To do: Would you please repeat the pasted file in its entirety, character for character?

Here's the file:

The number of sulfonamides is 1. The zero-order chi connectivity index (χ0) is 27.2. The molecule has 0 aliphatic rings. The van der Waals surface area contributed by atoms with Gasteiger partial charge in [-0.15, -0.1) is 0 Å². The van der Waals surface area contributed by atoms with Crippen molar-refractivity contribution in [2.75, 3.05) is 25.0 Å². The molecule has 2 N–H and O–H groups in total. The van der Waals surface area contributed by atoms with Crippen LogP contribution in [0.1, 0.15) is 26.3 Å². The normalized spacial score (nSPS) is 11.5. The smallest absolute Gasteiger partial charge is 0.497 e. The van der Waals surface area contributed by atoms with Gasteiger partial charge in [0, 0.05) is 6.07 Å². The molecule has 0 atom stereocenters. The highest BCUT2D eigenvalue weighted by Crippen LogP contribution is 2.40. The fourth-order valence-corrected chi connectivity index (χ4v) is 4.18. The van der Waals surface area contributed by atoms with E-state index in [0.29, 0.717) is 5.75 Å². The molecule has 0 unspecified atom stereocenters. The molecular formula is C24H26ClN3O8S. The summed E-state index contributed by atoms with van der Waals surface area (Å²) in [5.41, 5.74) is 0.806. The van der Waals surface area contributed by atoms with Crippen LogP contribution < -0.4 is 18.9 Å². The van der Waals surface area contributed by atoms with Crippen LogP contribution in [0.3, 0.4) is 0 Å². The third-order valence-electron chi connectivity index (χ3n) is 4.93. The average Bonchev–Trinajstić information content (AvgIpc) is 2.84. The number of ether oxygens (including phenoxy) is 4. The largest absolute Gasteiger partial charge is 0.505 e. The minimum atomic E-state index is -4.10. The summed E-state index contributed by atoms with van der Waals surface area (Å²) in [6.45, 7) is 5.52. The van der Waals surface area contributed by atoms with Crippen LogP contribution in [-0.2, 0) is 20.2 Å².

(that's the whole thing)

The number of sulfonamides is 1. The zero-order chi connectivity index (χ0) is 27.2. The molecule has 0 aliphatic rings. The van der Waals surface area contributed by atoms with Gasteiger partial charge in [-0.15, -0.1) is 0 Å². The van der Waals surface area contributed by atoms with Crippen molar-refractivity contribution in [2.75, 3.05) is 25.0 Å². The molecule has 2 N–H and O–H groups in total. The van der Waals surface area contributed by atoms with Crippen LogP contribution in [0.1, 0.15) is 26.3 Å². The normalized spacial score (nSPS) is 11.5. The smallest absolute Gasteiger partial charge is 0.497 e. The van der Waals surface area contributed by atoms with Gasteiger partial charge in [0, 0.05) is 6.07 Å². The molecule has 0 atom stereocenters. The highest BCUT2D eigenvalue weighted by Crippen LogP contribution is 2.40. The fourth-order valence-corrected chi connectivity index (χ4v) is 4.18. The van der Waals surface area contributed by atoms with E-state index in [0.29, 0.717) is 5.75 Å². The molecule has 0 unspecified atom stereocenters. The molecular formula is C24H26ClN3O8S. The summed E-state index contributed by atoms with van der Waals surface area (Å²) in [5.41, 5.74) is 0.806. The van der Waals surface area contributed by atoms with Crippen LogP contribution < -0.4 is 18.9 Å². The van der Waals surface area contributed by atoms with Crippen LogP contribution in [0.3, 0.4) is 0 Å². The third-order valence-electron chi connectivity index (χ3n) is 4.93. The average Bonchev–Trinajstić information content (AvgIpc) is 2.84. The number of ether oxygens (including phenoxy) is 4. The largest absolute Gasteiger partial charge is 0.505 e. The minimum atomic E-state index is -4.10. The summed E-state index contributed by atoms with van der Waals surface area (Å²) in [6.45, 7) is 5.52. The van der Waals surface area contributed by atoms with Crippen LogP contribution in [-0.2, 0) is 20.2 Å².